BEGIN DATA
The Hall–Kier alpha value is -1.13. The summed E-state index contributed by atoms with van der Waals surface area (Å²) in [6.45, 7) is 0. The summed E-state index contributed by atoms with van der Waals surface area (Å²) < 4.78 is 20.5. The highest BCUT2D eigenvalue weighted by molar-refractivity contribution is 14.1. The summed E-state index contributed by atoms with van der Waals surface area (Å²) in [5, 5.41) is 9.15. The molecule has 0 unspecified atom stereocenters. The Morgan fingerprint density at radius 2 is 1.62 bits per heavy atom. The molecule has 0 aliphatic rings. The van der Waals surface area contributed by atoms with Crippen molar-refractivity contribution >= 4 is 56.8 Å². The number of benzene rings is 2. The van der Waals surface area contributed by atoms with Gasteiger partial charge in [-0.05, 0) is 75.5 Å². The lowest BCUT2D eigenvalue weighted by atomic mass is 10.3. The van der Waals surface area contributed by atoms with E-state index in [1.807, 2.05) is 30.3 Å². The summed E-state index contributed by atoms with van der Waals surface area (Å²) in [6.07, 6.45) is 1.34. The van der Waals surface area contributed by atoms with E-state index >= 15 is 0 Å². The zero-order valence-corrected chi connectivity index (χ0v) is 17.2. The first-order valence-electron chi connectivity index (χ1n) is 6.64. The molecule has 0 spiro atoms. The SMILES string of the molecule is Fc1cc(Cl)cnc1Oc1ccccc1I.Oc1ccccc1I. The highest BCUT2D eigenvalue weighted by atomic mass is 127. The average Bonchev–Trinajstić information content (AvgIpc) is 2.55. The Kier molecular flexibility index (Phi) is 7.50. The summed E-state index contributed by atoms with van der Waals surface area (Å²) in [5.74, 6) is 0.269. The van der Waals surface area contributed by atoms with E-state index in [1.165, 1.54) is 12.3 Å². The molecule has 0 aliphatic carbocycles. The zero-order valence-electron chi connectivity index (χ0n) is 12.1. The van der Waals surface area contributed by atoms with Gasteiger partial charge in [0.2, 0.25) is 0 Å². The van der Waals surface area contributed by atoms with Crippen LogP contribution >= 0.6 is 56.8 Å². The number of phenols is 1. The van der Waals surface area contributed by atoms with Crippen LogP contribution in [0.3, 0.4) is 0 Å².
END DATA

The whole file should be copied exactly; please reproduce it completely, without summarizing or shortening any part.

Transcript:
The Hall–Kier alpha value is -1.13. The summed E-state index contributed by atoms with van der Waals surface area (Å²) in [6.45, 7) is 0. The summed E-state index contributed by atoms with van der Waals surface area (Å²) < 4.78 is 20.5. The highest BCUT2D eigenvalue weighted by molar-refractivity contribution is 14.1. The summed E-state index contributed by atoms with van der Waals surface area (Å²) in [5, 5.41) is 9.15. The molecule has 0 unspecified atom stereocenters. The Morgan fingerprint density at radius 2 is 1.62 bits per heavy atom. The molecule has 0 aliphatic rings. The van der Waals surface area contributed by atoms with Crippen molar-refractivity contribution >= 4 is 56.8 Å². The number of benzene rings is 2. The van der Waals surface area contributed by atoms with Gasteiger partial charge in [-0.05, 0) is 75.5 Å². The lowest BCUT2D eigenvalue weighted by atomic mass is 10.3. The van der Waals surface area contributed by atoms with E-state index in [1.807, 2.05) is 30.3 Å². The summed E-state index contributed by atoms with van der Waals surface area (Å²) in [6.07, 6.45) is 1.34. The van der Waals surface area contributed by atoms with E-state index >= 15 is 0 Å². The zero-order valence-corrected chi connectivity index (χ0v) is 17.2. The first-order valence-electron chi connectivity index (χ1n) is 6.64. The molecule has 0 spiro atoms. The SMILES string of the molecule is Fc1cc(Cl)cnc1Oc1ccccc1I.Oc1ccccc1I. The highest BCUT2D eigenvalue weighted by atomic mass is 127. The average Bonchev–Trinajstić information content (AvgIpc) is 2.55. The Kier molecular flexibility index (Phi) is 7.50. The summed E-state index contributed by atoms with van der Waals surface area (Å²) in [5.74, 6) is 0.269. The van der Waals surface area contributed by atoms with E-state index in [1.165, 1.54) is 12.3 Å². The molecule has 0 aliphatic carbocycles. The zero-order valence-electron chi connectivity index (χ0n) is 12.1. The van der Waals surface area contributed by atoms with Gasteiger partial charge in [0.2, 0.25) is 0 Å². The van der Waals surface area contributed by atoms with Crippen LogP contribution >= 0.6 is 56.8 Å². The number of phenols is 1. The van der Waals surface area contributed by atoms with Crippen LogP contribution in [0.3, 0.4) is 0 Å².